EP3127172B1 - Galvanic isolated piezoelectric transformer based voltage sensors - Google Patents

Galvanic isolated piezoelectric transformer based voltage sensors Download PDF

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Publication number
EP3127172B1
EP3127172B1 EP15772971.6A EP15772971A EP3127172B1 EP 3127172 B1 EP3127172 B1 EP 3127172B1 EP 15772971 A EP15772971 A EP 15772971A EP 3127172 B1 EP3127172 B1 EP 3127172B1
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Prior art keywords
circuit
signal
output
input
voltage
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EP15772971.6A
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German (de)
French (fr)
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EP3127172A4 (en
EP3127172A1 (en
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Gareth J. Knowles
William M. Bradley
Ross Bird
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QorTek Inc
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QorTek Inc
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Priority to PCT/US2015/023930 priority patent/WO2015153798A1/en
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    • GPHYSICS
    • G01MEASURING; TESTING
    • G01RMEASURING ELECTRIC VARIABLES; MEASURING MAGNETIC VARIABLES
    • G01R15/00Details of measuring arrangements of the types provided for in groups G01R17/00 - G01R29/00 and G01R33/00 - G01R35/00
    • G01R15/14Adaptations providing voltage or current isolation, e.g. for high-voltage or high-current networks
    • G01R15/26Adaptations providing voltage or current isolation, e.g. for high-voltage or high-current networks using modulation of waves other than light, e.g. radio or acoustic waves
    • BPERFORMING OPERATIONS; TRANSPORTING
    • B06GENERATING OR TRANSMITTING MECHANICAL VIBRATIONS IN GENERAL
    • B06BMETHODS OR APPARATUS FOR GENERATING OR TRANSMITTING MECHANICAL VIBRATIONS OF INFRASONIC, SONIC, OR ULTRASONIC FREQUENCY, e.g. FOR PERFORMING MECHANICAL WORK IN GENERAL
    • B06B1/00Methods or apparatus for generating mechanical vibrations of infrasonic, sonic, or ultrasonic frequency
    • B06B1/02Methods or apparatus for generating mechanical vibrations of infrasonic, sonic, or ultrasonic frequency making use of electrical energy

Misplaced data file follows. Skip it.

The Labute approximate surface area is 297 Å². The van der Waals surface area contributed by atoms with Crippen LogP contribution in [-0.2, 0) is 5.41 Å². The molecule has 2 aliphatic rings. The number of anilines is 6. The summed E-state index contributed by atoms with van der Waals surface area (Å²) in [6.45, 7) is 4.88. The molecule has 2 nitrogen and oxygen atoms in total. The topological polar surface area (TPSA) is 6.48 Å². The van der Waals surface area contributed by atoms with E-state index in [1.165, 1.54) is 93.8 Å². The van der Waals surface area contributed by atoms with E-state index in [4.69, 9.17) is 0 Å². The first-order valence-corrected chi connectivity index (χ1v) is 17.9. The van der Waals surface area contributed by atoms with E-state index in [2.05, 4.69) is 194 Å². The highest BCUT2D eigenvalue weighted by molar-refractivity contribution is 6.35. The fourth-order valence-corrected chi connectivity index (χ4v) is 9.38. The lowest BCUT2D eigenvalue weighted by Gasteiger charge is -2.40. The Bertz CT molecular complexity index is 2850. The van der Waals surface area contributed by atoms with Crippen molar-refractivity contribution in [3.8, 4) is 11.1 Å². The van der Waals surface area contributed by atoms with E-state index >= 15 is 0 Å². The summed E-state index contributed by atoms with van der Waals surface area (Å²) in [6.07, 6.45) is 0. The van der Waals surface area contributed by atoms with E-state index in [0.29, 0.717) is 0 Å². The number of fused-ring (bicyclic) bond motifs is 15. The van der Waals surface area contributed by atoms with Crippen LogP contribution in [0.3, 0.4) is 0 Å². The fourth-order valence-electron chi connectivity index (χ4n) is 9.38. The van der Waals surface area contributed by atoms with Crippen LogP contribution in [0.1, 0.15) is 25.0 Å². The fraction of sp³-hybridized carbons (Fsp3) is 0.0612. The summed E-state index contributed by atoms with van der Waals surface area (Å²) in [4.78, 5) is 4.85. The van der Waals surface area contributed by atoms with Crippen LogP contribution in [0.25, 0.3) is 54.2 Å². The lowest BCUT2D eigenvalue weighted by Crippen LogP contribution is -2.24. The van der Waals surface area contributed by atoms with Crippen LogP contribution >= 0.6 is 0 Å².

• B06B1/06Methods or apparatus for generating mechanical vibrations of infrasonic, sonic, or ultrasonic frequency making use of electrical energy operating with piezo-electric effect or with electrostriction
    • BPERFORMING OPERATIONS; TRANSPORTING
    • B06GENERATING OR TRANSMITTING MECHANICAL VIBRATIONS IN GENERAL
    • B06BMETHODS OR APPARATUS FOR GENERATING OR TRANSMITTING MECHANICAL VIBRATIONS OF INFRASONIC, SONIC, OR ULTRASONIC FREQUENCY, e.g. FOR PERFORMING MECHANICAL WORK IN GENERAL
    • B06B1/00Methods or apparatus for generating mechanical vibrations of infrasonic, sonic, or ultrasonic frequency
    • B06B1/02Methods or apparatus for generating mechanical vibrations of infrasonic, sonic, or ultrasonic frequency making use of electrical energy
    • B06B1/0207Driving circuits
    • B06B1/0223Driving circuits for generating signals continuous in time
    • B06B1/0238Driving circuits for generating signals continuous in time of a single frequency, e.g. a sine-wave
    • B06B1/0246Driving circuits for generating signals continuous in time of a single frequency, e.g. a sine-wave with a feedback signal
    • B06B1/0261Driving circuits for generating signals continuous in time of a single frequency, e.g. a sine-wave with a feedback signal taken from a transducer or electrode connected to the driving transducer
    • GPHYSICS
    • G01MEASURING; TESTING
    • G01RMEASURING ELECTRIC VARIABLES; MEASURING MAGNETIC VARIABLES
    • G01R15/00Details of measuring arrangements of the types provided for in groups G01R17/00 - G01R29/00 and G01R33/00 - G01R35/00
    • G01R15/04Voltage dividers
    • G01R15/06Voltage dividers having reactive components, e.g. capacitive transformer
    • GPHYSICS